When discussing the history of the Bible, it is important that we all understand the terminology being used. Certain writing materials have certain names that set them apart from the others. Because the Bible was written over thousands of years, these writing materials changed several times. The Old Testament was mainly written onto scrolls made of animal skin. This kind of paper is called parchment, and when the animal is a calf it is called vellum. This parchment was rolled into scrolls and read in worship. Closer to the New Testament times, they used papyri plants and weaved them to make it thick. They squished them to get all of the water out, and let them dry. This writing material is called papyrus, the root word of paper. The papyrus sheets were either rolled into scrolls called a biblion or sewn together into stacks called a codex, similar to modern books. Later, when I reference specific papyrus manuscripts I will refer to them as p#.
Ink was usually made by mixing water with charcoal and some kind of gum as a binder. John actually references pen and ink in 3 John 3:13. Of course, they did not use pen and ink such as we have. Another important factor in the transcription of the Bible is the lighting. As we know, there were no electric light bulbs to illuminate their homes. Everything they did was lightened by the sun or candlelight. Can you imagine writing down God’s Word in a cold or hot room with only the light of a candle or sunlight from a small window? This was an arduous task that would have caused headaches and backaches.
And what if they made a mistake? The only options were to start over completely or to scratch through it and keep going. There was no eraser, and there certainly was no backspace key! The Masoretes, who we will discuss more fully later, were extremely picky about the manuscripts. Mistakes were not easily forgiven, and the accuracy of the Holy Scriptures was of upmost importance.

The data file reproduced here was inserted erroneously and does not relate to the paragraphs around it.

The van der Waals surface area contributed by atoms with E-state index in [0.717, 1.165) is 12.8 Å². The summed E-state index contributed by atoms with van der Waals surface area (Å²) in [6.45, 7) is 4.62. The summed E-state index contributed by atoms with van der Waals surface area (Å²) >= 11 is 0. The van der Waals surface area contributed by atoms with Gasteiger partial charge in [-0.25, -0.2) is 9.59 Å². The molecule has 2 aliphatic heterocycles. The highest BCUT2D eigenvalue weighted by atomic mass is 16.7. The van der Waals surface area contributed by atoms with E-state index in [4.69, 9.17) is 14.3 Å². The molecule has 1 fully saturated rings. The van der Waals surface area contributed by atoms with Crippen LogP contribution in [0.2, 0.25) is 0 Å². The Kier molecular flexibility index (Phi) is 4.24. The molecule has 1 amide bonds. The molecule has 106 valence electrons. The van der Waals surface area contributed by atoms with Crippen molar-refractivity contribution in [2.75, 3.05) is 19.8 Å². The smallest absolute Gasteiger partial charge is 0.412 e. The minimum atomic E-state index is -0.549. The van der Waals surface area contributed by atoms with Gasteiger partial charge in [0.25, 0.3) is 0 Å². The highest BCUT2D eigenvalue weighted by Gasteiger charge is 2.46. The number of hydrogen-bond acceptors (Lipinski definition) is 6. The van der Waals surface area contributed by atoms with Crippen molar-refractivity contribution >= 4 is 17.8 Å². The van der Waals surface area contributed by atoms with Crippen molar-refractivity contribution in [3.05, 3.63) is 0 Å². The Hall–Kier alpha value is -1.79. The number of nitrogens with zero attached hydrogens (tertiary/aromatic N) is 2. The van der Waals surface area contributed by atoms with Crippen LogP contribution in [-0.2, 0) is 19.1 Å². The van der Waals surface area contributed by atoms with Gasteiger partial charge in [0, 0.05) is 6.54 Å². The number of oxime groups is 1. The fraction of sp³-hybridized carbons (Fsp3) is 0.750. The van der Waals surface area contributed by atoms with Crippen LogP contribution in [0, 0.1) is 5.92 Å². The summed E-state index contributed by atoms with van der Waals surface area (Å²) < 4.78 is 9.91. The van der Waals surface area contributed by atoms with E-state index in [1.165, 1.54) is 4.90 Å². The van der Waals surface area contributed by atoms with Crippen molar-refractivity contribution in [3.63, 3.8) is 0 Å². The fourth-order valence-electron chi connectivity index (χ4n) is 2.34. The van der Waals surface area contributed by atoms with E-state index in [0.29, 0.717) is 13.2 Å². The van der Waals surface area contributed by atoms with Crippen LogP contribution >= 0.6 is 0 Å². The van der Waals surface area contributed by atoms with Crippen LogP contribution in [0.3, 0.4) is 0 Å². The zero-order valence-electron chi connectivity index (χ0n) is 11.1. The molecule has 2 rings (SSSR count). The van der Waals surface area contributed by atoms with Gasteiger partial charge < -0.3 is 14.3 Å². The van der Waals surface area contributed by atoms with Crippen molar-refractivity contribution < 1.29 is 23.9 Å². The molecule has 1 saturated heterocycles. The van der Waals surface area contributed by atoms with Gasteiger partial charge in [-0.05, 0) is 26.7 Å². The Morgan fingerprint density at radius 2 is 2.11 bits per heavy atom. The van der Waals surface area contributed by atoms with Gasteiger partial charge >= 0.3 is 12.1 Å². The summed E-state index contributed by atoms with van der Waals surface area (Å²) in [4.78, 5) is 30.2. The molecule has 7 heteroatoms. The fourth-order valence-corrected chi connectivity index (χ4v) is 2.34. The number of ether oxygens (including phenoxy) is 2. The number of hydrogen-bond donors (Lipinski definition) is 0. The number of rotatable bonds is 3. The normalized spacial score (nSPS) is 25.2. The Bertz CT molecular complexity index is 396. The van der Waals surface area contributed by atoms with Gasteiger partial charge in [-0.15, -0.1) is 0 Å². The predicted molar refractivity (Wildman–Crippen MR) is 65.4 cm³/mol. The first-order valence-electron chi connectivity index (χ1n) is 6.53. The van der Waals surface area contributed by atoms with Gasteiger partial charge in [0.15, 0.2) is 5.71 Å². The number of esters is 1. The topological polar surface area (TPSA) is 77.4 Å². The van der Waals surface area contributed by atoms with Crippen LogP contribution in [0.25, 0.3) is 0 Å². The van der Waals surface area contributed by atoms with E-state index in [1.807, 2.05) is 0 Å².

The Bible was written in three languages, which means three different alphabets, none of which use Roman letter like English. I will be talking about each language individually and in greater detail in the future, but I would like to point out a few things here first. Alphabets were not the first form of language. First was the pictogram, small pictures that stood for entire words instead of just one letter. For example, aleph, the first letter of the Hebrew alphabet, was originally an ox head. It changed throughout the years until now we have the letter A. Each letter has a history such as this. The chart below is a good visual demonstration of the evolution of the alphabet:
This image is from the Biblical Archeology Society.
Now that you have a beginning knowledge of the materials, methods, and the alphabets used in the transcription of the Bible, we can begin talking about the long journey the Bible has made from Moses to your coffee table. Next, we will discuss the Hebrew, Aramaic, and Greek languages and their individual impacts on the Bible.
The main source for this history is The Books and the Parchments by F. F. Bruce. If you wish to read a fuller, more detailed history, I highly recommend this book. It is a bit dense, but not boring!